News From The Woods.32


By Bob Ketchum

Originally Published July 6, 1999

"Making Waves With Music"

Another July 4th Celebration has come and gone, and the next event will signify the start of a new millennium. For the past 7 years I have set aside all recording projects, gigs, video shoots, and any other job that come along on July 3rd in order to devote the day and evening to my annual Ferry Barge Party held during the Independence Eve Celebration on Lake Norfork. For the past 14 years my good friend and resident pyromaniac Kent Jones has been the arranger and promoter of the Independence Eve Celebration, which is always held annually on July 3rd.

The ferry barge is the former Arkansas Highway Department ferry, which used to transport all vehicles traveling on US Highway 62 and US Highway 101 across Norfork Lake, before the twin bridges were constructed. For years I - along with all other motorists - had to schedule all my comings and goings around the ferry schedule, which was every 15 minutes in the summer months and every half hour (if you were lucky) in the winter months. One of my teenage fantasies was to someday travel up and down the lake on that ferry with my band and playing rock and roll music for an appreciative and enthusiastic audience. Little did I realize then that this might actually be possible!

In 1983 the twin Veteran's Bridges were completed, which spanned the lake in the two former locations of the original ferry routes. And in a single day, the old ferry barges and their tugboats were instantly obsolete. The Highway Department relocated several of the barges to other locations and decided to sell off the remaining barge and a tug. Two enterprising local residents formed a partnership and after adding bathrooms and a concession stand turned the ferry barge into an excursion boat capable of holding 200 people. Most of the time they take out private parties and have a jukebox on board, but occasionally they will have a large group requesting a live band. That's where I come in! In recent years I have played so many times on the barge I know the "little problems" that arise on such a venue. For instance, since the electricity is run by a single generator, I know just how much gear we can use before we blow the fuse. Forget a lighting system. No way. We're lucky enough to be able to use a medium-sized PA system and four guitar amps with little voltage fluctuation. Also, instead of saving the rockers until last, we hit them hard in the first two sets, then bring it down towards the end of the evening. This saves the barge operators some embarrassing and threatening phone calls from the Corps of Engineers who are responding from residents living near the lake and can clearly hear the music within a mile of the ferry. Remember - sound travels faster and better over water.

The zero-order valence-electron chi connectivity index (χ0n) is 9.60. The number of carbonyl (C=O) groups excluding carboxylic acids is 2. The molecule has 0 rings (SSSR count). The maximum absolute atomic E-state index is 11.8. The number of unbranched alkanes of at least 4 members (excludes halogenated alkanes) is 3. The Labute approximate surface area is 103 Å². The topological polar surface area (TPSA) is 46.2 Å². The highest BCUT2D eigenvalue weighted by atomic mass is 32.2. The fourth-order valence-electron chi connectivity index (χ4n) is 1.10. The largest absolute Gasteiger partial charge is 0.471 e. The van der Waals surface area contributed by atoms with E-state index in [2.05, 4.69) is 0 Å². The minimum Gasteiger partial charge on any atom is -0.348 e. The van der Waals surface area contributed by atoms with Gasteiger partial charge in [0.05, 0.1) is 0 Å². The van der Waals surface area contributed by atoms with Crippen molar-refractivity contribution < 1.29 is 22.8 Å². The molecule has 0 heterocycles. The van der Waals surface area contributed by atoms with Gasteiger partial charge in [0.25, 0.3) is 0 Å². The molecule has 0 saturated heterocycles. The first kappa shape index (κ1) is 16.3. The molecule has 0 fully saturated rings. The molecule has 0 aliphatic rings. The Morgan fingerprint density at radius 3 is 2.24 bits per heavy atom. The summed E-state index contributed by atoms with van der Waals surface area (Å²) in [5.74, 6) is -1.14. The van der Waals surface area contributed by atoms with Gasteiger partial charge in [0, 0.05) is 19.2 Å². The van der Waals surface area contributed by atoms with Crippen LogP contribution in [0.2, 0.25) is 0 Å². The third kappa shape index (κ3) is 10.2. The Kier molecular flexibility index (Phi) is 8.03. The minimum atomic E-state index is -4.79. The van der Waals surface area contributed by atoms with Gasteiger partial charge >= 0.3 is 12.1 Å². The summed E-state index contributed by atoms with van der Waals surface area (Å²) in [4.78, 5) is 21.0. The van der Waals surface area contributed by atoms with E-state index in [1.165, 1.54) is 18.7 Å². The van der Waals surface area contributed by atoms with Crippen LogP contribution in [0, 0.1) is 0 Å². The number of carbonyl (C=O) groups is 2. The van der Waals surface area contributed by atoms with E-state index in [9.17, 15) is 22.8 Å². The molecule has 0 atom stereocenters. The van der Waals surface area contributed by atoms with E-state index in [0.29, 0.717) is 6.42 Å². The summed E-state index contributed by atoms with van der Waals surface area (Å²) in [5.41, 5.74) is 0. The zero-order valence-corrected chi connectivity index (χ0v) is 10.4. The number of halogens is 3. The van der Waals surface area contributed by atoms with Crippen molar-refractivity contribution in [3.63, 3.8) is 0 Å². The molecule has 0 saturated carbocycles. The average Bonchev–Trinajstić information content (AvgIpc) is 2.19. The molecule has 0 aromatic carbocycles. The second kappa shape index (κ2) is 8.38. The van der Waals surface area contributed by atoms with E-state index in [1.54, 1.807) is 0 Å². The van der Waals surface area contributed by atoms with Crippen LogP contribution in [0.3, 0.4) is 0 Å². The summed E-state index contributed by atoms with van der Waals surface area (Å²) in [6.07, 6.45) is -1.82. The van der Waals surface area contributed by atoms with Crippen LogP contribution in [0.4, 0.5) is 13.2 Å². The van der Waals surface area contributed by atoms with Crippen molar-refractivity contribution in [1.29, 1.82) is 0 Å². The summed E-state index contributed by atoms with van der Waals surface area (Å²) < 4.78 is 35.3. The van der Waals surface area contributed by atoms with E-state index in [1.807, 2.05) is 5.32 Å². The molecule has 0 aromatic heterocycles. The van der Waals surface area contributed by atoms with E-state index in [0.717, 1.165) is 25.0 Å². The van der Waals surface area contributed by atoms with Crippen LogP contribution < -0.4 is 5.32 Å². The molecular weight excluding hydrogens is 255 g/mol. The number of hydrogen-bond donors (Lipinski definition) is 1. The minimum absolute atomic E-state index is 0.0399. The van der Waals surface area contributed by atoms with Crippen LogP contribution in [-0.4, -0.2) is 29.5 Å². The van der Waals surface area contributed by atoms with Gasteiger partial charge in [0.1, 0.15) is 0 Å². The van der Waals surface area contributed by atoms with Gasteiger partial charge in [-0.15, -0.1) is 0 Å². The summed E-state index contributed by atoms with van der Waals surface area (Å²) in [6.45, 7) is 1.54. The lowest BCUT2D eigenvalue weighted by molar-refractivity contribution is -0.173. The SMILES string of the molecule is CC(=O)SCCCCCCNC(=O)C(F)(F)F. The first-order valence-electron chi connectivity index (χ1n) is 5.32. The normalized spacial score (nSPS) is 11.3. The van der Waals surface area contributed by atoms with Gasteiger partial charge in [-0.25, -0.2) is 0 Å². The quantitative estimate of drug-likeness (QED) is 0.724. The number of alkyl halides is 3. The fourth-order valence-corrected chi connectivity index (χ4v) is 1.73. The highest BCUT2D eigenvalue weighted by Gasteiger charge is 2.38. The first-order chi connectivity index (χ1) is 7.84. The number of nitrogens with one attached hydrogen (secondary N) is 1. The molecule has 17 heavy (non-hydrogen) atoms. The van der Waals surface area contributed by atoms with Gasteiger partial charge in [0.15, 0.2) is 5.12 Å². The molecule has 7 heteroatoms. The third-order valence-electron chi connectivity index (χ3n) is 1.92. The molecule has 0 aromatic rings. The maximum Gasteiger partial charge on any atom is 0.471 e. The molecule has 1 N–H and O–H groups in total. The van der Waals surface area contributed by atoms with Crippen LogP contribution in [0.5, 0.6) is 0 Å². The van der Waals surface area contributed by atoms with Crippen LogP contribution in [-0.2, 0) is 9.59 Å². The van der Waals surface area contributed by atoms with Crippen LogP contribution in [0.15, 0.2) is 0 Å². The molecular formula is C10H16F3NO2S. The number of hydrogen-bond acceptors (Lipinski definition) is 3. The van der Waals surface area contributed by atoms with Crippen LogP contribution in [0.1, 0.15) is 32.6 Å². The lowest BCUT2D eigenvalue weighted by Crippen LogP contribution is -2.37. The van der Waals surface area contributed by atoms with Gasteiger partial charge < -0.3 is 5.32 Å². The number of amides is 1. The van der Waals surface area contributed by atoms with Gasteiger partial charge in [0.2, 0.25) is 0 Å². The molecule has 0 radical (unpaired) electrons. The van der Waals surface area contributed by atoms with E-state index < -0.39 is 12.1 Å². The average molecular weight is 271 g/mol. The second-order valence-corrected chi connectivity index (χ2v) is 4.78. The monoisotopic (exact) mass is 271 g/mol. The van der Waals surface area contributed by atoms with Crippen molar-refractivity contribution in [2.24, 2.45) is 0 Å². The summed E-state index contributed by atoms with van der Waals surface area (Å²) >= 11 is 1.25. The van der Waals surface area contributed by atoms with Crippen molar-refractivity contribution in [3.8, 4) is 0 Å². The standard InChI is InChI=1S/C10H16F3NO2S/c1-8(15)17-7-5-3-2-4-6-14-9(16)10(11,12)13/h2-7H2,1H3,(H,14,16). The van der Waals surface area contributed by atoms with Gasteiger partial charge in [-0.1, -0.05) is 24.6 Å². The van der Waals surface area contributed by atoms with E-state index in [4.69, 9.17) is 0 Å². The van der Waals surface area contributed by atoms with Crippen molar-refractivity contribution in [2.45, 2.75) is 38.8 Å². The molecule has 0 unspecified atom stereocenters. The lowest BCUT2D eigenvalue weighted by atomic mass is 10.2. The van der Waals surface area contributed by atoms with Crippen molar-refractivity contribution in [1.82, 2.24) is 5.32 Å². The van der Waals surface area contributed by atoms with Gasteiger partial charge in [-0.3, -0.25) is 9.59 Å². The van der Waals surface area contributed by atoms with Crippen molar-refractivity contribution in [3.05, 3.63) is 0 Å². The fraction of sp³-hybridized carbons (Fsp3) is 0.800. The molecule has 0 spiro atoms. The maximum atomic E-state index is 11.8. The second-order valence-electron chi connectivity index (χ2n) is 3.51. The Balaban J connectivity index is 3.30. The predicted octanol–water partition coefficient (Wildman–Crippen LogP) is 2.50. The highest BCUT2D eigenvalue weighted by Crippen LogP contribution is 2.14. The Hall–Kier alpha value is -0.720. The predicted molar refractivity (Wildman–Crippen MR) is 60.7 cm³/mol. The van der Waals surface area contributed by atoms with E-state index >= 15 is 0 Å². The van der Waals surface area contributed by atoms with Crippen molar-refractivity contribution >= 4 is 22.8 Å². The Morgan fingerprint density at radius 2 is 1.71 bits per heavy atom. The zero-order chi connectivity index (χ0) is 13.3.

In 1992 the Independence Eve Celebration was in its 7th year. For the previous couple of years I organized the live music entertainment for the land-bound spectators. Typically we would erect a stage on the shoreline near the center of the display area and line up an afternoon and evening's full of live entertainment, usually culminating with my band acting as headliners for the event. Literally thousands of people were massed all along the shoreline of the lake for the fantastic fireworks display. It was a lot of work, which required many days of preparation and scheduling and assembling an entire work crew to handle parking, tickets, concessions, etc., and then in addition I would take the stage with the band and play until late in the evening. I won't even go into the load out at the end of the night. Suffice to say I was well spent by July 4th! However, that all changed in 1992 when I was approached by the operators of the ferry barge who wanted to bring the band aboard for the evening which included the ferry cruise, the music, AND the fireworks display. Well, once I started doing that, I haven't been able to go back. We even got a breeze while we played . . . oh, joy!

So, seven years later, here we are once again. Each year I ask a select group of playing buddies to come help me entertain the masses, and each year we have a larger contingent of audience members who are musicians themselves. The event has become sort of a "thing to do" for many musicians who just like the whole ferry vibe and can occasionally sit in during the night and jam along with the main players. As they say, "A good time is had by all!". Every year I assemble a slightly different group of "core" musicians, and usually come up with some smarmy band-name for the advertising flyers, even though everyone knows it will be me and some select players. Two years ago it was "The Amazon Love Gods". Last year it was "What About Bob?". This year it was "Spilt Milk".